Traders on Wall Street were also highly leveraged. Margin debt topped out at $381 billion in July 2007, surpassing the $275 billion achieved at the top of the tech and telecom bubble in 2000. A collapse in margin debt is part of the general deleveraging now ongoing. It contributes to market volatility as traders are subject to margin calls and forced selling.
The above chart, from the folks at contraryinvestor, is out of date, and margin debt fell sharply into the fall of 2008. The table below from the New York Stock Exchange shows it at $233 billion at the end of October 2008.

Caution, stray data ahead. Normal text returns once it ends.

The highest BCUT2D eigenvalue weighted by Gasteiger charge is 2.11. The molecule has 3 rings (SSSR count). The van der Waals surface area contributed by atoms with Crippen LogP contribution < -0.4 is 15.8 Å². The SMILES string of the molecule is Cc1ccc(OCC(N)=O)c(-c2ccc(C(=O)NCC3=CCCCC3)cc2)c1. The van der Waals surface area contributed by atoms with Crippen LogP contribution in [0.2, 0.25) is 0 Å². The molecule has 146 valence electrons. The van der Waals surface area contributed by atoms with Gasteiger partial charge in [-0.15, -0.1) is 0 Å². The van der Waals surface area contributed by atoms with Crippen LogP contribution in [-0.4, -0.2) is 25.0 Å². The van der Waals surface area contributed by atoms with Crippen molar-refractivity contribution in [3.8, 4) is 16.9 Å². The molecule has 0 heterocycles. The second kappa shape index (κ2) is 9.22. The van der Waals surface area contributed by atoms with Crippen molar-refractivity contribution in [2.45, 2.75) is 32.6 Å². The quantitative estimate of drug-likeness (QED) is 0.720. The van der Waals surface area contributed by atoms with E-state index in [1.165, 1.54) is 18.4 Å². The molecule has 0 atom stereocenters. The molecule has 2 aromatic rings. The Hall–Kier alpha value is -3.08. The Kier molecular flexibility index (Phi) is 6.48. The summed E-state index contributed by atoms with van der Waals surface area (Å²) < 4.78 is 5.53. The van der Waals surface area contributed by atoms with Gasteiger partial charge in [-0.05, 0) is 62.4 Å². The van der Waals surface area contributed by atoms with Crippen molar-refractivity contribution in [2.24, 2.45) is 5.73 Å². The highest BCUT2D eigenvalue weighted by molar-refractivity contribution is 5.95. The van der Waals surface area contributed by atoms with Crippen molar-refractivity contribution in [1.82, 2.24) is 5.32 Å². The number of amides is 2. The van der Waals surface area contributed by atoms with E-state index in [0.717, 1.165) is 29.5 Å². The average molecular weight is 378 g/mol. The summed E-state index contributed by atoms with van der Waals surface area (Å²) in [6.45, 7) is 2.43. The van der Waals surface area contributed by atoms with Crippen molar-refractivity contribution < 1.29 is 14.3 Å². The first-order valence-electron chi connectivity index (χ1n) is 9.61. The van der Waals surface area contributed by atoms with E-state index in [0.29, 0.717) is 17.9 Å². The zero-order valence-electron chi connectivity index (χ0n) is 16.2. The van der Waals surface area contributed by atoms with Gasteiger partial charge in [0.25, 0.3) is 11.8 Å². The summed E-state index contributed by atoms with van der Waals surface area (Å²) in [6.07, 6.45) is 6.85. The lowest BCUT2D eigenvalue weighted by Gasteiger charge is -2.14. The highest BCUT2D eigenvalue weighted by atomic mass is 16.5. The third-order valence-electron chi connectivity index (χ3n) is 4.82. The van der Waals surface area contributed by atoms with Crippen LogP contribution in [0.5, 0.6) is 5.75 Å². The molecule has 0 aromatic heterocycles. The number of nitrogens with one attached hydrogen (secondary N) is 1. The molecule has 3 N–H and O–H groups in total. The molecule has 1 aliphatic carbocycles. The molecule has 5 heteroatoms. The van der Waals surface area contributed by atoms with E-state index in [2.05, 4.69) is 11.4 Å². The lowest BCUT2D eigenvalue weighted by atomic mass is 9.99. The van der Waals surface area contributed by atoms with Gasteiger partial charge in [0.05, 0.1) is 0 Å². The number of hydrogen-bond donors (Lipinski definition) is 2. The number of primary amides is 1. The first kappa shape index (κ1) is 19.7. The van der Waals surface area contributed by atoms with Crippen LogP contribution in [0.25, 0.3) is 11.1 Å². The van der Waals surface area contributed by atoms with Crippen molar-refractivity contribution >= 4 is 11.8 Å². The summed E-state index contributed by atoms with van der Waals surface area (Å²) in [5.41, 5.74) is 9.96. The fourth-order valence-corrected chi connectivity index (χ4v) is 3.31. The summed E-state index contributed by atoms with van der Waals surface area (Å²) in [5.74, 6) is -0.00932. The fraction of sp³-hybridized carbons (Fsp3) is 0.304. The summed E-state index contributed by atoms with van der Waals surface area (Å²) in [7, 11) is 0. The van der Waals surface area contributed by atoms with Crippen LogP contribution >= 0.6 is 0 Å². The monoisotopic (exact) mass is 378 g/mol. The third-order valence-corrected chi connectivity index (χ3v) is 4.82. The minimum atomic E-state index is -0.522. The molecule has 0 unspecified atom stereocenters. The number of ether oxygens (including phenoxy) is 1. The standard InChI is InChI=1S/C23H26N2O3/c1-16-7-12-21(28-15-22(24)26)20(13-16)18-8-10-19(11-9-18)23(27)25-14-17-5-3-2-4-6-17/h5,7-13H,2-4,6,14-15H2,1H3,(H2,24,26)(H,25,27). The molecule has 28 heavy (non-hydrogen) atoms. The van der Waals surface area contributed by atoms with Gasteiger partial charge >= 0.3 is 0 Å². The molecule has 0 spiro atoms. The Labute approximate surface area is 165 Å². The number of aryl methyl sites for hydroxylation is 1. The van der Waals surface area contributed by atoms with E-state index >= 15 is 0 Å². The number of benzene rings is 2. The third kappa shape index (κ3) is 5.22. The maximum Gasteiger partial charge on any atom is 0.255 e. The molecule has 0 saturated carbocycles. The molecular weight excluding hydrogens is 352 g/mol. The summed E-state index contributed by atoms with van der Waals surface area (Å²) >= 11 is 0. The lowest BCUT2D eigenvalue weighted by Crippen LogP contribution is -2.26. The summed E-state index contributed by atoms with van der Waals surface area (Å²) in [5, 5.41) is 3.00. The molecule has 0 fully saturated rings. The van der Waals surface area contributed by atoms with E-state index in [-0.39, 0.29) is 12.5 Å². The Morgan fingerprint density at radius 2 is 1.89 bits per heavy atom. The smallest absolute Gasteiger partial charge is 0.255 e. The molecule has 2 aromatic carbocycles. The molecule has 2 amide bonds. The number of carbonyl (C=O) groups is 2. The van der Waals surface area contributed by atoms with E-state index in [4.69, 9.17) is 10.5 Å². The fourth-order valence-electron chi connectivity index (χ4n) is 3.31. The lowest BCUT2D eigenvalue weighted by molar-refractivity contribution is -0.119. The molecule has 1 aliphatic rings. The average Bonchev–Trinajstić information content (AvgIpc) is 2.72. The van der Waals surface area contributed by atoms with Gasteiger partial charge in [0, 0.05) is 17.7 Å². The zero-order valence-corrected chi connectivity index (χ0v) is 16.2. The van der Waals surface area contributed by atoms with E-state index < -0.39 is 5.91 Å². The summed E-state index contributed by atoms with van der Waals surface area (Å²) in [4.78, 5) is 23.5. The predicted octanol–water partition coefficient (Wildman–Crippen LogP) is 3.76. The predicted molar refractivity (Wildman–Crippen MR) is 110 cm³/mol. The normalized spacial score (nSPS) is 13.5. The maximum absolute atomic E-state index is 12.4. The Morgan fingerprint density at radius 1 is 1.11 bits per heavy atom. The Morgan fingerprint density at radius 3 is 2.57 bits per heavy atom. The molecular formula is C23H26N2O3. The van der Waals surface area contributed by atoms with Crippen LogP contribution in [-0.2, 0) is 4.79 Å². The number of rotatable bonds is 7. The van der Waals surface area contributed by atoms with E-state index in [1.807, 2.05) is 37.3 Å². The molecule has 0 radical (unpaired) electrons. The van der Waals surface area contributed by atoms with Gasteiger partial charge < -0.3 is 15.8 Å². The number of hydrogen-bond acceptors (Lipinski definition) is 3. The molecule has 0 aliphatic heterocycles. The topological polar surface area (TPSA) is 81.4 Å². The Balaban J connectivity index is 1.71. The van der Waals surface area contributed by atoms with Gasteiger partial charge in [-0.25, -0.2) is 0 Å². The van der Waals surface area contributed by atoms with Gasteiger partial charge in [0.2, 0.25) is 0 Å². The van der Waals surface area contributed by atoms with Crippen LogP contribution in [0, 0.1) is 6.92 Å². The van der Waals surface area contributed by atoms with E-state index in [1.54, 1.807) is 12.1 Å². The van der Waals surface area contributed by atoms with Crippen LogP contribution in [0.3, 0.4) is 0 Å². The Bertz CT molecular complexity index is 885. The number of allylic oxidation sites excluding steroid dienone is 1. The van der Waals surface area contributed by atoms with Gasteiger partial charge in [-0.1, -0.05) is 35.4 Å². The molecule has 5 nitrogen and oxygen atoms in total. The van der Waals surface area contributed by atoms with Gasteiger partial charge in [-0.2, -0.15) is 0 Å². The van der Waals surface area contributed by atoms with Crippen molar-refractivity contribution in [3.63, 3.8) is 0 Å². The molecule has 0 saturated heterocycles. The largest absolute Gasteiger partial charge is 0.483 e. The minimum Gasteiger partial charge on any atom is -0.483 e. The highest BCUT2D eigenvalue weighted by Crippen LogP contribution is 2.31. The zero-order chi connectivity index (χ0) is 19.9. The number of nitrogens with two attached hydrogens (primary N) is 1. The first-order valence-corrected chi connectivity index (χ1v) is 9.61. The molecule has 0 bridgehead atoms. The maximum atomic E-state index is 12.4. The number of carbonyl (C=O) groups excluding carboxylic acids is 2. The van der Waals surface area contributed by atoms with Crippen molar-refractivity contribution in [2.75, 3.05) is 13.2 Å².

The column on the right showing credit balances in margin accounts provides an even more dramatic picture of the deleveraging: it fell from an all-time high of $386 billion in August 2008 to $187 billion in October 2008, down over 50%.
It will be interesting to see if the November margin figures show a decline to 2002 levels. If not, that would be a significant divergence from the equity averages, which for a time went through the 2002-03 lows.
Investment Tools has updated charts on margin debt here.
Q&A with David Einhorn
6 hours ago